Back button focus is one of those photography terms that I had heard thrown around from time to time, but I never took the proper time to explore what it was all about. I finally sat down and did a bit of research on the topic and discovered it was something pretty awesome, so if this is something you are also curious about, read on!
Back button focus simply means you will be using a button on the back of your camera to focus instead of your shutter release. Why on earth would you ever do that? The number one reason (in my opinion) that you’d do this is when you are using servo focus mode. If you are unfamiliar with servo focus, this is a focus mode in which the camera is constantly tracking your subject as you hold the shutter button halfway down. This is a great mode to use when shooting photos of sports, your dog at the park, your kids running around, etc. Servo mode is a great feature, but can also be extremely frustrating if you are trying to focus while also trying to compose your shot. Here’s an example of what I mean: you are in servo mode, shooting your dog playing at the park. You are following your dog’s movements, with the lens constantly tracking and focusing along the way. You’d like to get a nicely composed shot of your dog, using the rule of thirds and all the other composition tricks you’ve been practicing. So as you quickly place your subject (your dog) out of dead center in the frame, with your finger still held halfway down, the camera starts trying to focus on the background instead. Because you are in servo focus mode, the camera is doing exactly what you told it to do, and the shot is ruined. At this point you might be thinking, “why would anyone use this stupid servo mode, it sucks!” This is where back button focus can really help.
With back button focus enabled, you’ll no longer be using the shutter button for focusing. Instead, you’ll be using a button on the back of the camera that’s labeled “AF-ON”. You’ll notice that this button is easily accessible by your thumb on every SLR that has this feature, and that’s on purpose. Using the above example of you trying to get a great shot of your dog playing in the park, you’d have your thumb holding the AF-ON button as you track your dog, then when you are ready to compose the shot, you’d simply take your thumb off the AF-ON button, hit the shutter release, and get a nice shot. The camera stops focusing when you let go of the AF-ON button and the shutter button is doing exactly what its name implies: releasing the shutter.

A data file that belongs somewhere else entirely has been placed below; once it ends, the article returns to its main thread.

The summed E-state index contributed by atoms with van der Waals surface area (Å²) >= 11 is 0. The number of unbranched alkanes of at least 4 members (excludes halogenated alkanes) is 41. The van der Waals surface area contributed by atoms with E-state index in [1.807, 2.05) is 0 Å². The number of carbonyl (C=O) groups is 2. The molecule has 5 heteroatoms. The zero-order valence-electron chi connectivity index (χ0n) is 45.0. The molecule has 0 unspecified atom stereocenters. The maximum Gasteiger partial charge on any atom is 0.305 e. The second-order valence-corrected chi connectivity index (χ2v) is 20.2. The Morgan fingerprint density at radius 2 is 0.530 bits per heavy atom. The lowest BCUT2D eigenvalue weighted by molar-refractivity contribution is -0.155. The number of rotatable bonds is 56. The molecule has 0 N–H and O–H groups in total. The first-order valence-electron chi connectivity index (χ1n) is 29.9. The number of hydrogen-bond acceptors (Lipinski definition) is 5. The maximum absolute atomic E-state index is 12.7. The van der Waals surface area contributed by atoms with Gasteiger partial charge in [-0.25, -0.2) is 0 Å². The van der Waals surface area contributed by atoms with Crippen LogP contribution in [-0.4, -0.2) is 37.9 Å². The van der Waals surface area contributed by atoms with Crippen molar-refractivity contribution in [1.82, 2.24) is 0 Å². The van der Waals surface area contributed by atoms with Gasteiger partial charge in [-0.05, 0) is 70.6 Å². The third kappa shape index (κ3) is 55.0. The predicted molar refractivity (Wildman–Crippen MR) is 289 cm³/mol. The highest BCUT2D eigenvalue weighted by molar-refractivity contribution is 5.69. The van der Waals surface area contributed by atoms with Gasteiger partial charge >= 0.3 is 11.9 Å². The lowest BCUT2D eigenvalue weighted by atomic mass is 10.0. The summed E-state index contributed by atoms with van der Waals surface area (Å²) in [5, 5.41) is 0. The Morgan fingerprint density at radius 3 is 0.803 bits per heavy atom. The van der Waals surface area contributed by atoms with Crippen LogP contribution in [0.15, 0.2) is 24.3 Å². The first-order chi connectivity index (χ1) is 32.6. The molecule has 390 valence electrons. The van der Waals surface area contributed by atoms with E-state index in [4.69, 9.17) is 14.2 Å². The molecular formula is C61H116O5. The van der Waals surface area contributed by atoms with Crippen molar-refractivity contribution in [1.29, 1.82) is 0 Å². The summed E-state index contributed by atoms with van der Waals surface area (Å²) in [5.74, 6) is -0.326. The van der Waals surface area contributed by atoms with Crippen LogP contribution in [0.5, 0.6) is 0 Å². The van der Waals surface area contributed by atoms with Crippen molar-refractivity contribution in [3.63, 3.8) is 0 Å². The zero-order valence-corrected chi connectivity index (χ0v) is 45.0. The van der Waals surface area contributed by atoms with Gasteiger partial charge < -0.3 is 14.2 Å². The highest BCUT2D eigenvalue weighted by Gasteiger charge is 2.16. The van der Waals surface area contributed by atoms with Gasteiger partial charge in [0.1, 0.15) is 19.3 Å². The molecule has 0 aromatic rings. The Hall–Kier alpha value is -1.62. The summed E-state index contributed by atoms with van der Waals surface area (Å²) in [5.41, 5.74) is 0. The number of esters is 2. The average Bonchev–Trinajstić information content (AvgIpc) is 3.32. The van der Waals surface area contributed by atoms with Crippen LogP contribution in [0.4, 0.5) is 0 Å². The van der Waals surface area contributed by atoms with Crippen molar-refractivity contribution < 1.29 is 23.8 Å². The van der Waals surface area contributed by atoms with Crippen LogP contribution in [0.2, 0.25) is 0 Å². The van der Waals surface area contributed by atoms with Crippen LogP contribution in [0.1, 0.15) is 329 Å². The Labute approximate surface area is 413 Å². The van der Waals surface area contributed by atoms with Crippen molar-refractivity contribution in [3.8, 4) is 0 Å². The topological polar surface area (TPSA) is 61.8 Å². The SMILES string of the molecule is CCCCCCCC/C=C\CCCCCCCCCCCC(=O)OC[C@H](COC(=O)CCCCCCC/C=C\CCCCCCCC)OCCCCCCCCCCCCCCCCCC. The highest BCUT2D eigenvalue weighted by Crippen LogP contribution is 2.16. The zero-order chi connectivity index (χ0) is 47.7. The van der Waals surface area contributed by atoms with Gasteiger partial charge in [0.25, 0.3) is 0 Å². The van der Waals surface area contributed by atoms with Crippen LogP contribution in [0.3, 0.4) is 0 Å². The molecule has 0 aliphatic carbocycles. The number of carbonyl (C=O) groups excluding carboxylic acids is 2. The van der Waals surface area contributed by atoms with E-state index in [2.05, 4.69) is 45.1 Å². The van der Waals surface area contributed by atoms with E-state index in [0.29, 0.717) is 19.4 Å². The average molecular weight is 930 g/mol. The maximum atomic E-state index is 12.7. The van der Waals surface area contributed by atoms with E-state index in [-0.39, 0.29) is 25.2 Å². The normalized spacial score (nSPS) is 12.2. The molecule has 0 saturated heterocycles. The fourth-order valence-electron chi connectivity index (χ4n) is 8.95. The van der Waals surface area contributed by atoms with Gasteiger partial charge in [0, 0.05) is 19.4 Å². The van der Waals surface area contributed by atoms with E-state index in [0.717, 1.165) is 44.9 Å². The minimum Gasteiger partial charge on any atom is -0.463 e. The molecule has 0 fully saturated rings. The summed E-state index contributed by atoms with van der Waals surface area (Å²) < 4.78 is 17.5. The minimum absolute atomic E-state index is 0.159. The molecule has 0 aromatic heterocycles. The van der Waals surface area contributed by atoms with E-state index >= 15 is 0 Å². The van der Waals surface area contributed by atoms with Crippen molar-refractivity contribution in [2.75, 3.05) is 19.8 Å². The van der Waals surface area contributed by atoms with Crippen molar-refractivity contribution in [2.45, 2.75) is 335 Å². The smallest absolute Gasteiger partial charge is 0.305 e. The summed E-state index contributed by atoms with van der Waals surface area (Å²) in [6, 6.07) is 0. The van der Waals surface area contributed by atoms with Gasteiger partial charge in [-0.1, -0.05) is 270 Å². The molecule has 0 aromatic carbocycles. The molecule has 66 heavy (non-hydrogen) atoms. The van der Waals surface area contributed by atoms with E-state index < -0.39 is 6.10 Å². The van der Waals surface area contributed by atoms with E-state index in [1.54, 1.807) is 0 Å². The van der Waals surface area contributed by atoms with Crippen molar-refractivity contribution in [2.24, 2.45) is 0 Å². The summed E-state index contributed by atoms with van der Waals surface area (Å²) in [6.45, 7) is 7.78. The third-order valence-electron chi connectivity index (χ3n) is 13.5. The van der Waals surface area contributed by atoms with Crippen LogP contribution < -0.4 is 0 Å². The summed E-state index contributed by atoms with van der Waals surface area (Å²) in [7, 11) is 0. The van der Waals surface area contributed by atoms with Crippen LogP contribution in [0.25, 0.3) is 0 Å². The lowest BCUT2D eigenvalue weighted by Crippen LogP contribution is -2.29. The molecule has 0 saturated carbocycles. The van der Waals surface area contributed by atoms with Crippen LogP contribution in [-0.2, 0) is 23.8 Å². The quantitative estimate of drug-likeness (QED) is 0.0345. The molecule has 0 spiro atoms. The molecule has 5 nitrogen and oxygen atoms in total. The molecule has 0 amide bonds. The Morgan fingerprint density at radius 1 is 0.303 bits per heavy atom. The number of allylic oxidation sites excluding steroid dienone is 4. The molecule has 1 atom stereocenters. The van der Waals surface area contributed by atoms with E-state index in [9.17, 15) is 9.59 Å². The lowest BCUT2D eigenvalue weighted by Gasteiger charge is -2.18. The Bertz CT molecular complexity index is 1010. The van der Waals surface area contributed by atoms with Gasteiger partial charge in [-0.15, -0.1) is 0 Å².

AF-ON isn’t just for servo focus mode, however. It still works great using the default “one shot” focus mode. The same technique would apply here: Use the AF-ON button to focus, release when you get the focus you want, recompose and shoot. I’ve used this technique when shooting events where there’s an important speaker talking at a podium, or someone giving a speech in which they roam the room using a hand-held microphone. It works great, and once you get used to it you might never go back!
So how do you enable this whole “back button focus” deal? It’s actually pretty easy, but you’ll need to dig into your camera’s menu settings. I’ve enabled it on a Canon 5D Mark II as well as a Canon 50D. As soon as I learn how to enable it on a Nikon, I’ll update this post.
Here’s how to enable back button focus on a Canon 5D Mark II and a Canon 50D (the settings are identical):
- Press the “Menu” button.
- Scroll over to the orange camera icon.
- Use the scroll wheel and choose C.FnIV:Operation/Others. Hit the “set” button (center button) to open the options.
- The first option you’ll see is “Shutter button/AF-ON”. Hit SET on your scroll wheel to go into the menu options.
- The 3rd option down is what you want. It’s labeled “2:Metering start/Meter+AF start”.
Once that’s set, you’ll use the “AF-ON” button to focus and the shutter button will only be used to release the shutter. If you want to change the settings back, go back into the menu and choose the first option (0:Metering + AF start).
Here are some images showing the settings on a 5D Mark II.